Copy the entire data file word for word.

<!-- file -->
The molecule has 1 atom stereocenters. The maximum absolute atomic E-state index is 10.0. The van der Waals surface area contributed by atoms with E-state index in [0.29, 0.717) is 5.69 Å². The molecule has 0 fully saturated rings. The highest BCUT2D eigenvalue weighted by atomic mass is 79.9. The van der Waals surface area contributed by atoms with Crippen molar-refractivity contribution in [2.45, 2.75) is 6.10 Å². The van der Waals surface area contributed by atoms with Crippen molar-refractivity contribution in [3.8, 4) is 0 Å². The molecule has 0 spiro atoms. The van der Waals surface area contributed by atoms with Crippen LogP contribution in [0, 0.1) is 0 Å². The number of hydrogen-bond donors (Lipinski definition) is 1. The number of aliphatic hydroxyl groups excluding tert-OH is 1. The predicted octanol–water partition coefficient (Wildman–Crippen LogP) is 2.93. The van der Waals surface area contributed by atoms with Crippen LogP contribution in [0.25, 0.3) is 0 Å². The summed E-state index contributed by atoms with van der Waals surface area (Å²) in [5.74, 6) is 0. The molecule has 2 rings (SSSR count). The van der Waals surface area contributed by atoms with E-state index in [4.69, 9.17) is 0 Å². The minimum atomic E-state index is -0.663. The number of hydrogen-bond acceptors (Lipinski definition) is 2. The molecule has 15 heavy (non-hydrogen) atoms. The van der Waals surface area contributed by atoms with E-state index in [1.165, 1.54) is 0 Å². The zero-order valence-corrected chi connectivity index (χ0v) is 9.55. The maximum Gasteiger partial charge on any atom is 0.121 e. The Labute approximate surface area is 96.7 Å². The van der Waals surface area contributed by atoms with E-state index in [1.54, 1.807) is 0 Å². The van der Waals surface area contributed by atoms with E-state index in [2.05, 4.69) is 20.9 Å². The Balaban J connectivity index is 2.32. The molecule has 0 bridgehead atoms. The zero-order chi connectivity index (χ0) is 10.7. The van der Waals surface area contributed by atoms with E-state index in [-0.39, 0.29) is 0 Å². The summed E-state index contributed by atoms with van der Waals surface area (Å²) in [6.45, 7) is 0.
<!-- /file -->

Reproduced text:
The molecule has 1 atom stereocenters. The maximum absolute atomic E-state index is 10.0. The van der Waals surface area contributed by atoms with E-state index in [0.29, 0.717) is 5.69 Å². The molecule has 0 fully saturated rings. The highest BCUT2D eigenvalue weighted by atomic mass is 79.9. The van der Waals surface area contributed by atoms with Crippen molar-refractivity contribution in [2.45, 2.75) is 6.10 Å². The van der Waals surface area contributed by atoms with Crippen molar-refractivity contribution in [3.8, 4) is 0 Å². The molecule has 0 spiro atoms. The van der Waals surface area contributed by atoms with Crippen LogP contribution in [0, 0.1) is 0 Å². The number of hydrogen-bond donors (Lipinski definition) is 1. The number of aliphatic hydroxyl groups excluding tert-OH is 1. The predicted octanol–water partition coefficient (Wildman–Crippen LogP) is 2.93. The van der Waals surface area contributed by atoms with Crippen LogP contribution in [0.25, 0.3) is 0 Å². The summed E-state index contributed by atoms with van der Waals surface area (Å²) in [5.74, 6) is 0. The molecule has 2 rings (SSSR count). The van der Waals surface area contributed by atoms with E-state index in [4.69, 9.17) is 0 Å². The minimum atomic E-state index is -0.663. The number of hydrogen-bond acceptors (Lipinski definition) is 2. The molecule has 15 heavy (non-hydrogen) atoms. The van der Waals surface area contributed by atoms with E-state index in [1.165, 1.54) is 0 Å². The zero-order valence-corrected chi connectivity index (χ0v) is 9.55. The maximum Gasteiger partial charge on any atom is 0.121 e. The Labute approximate surface area is 96.7 Å². The van der Waals surface area contributed by atoms with E-state index in [1.54, 1.807) is 0 Å². The van der Waals surface area contributed by atoms with E-state index in [2.05, 4.69) is 20.9 Å². The Balaban J connectivity index is 2.32. The molecule has 0 bridgehead atoms. The zero-order chi connectivity index (χ0) is 10.7. The van der Waals surface area contributed by atoms with E-state index in [-0.39, 0.29) is 0 Å². The summed E-state index contributed by atoms with van der Waals surface area (Å²) in [6.45, 7) is 0.